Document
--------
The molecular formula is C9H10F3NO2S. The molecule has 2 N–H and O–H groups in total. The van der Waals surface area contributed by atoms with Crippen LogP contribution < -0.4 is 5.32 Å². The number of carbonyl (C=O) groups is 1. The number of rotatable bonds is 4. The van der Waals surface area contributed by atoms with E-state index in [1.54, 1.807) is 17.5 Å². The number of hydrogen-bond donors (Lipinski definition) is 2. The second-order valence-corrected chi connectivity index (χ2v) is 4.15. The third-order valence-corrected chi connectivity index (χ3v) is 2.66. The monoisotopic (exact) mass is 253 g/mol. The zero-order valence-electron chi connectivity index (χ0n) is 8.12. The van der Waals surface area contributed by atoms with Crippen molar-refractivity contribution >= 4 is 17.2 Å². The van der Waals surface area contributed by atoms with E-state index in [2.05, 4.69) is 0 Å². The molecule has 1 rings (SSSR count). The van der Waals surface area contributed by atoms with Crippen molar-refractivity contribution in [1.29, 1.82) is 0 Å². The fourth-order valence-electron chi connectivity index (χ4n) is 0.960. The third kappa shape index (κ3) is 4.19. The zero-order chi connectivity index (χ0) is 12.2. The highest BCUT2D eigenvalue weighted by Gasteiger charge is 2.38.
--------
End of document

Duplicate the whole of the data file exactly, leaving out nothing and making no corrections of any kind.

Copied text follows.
The molecular formula is C9H10F3NO2S. The molecule has 2 N–H and O–H groups in total. The van der Waals surface area contributed by atoms with Crippen LogP contribution < -0.4 is 5.32 Å². The number of carbonyl (C=O) groups is 1. The number of rotatable bonds is 4. The van der Waals surface area contributed by atoms with E-state index in [1.54, 1.807) is 17.5 Å². The number of hydrogen-bond donors (Lipinski definition) is 2. The second-order valence-corrected chi connectivity index (χ2v) is 4.15. The third-order valence-corrected chi connectivity index (χ3v) is 2.66. The monoisotopic (exact) mass is 253 g/mol. The zero-order valence-electron chi connectivity index (χ0n) is 8.12. The van der Waals surface area contributed by atoms with Crippen molar-refractivity contribution >= 4 is 17.2 Å². The van der Waals surface area contributed by atoms with E-state index in [2.05, 4.69) is 0 Å². The molecule has 1 rings (SSSR count). The van der Waals surface area contributed by atoms with Crippen molar-refractivity contribution in [1.29, 1.82) is 0 Å². The fourth-order valence-electron chi connectivity index (χ4n) is 0.960. The third kappa shape index (κ3) is 4.19. The zero-order chi connectivity index (χ0) is 12.2. The highest BCUT2D eigenvalue weighted by Gasteiger charge is 2.38.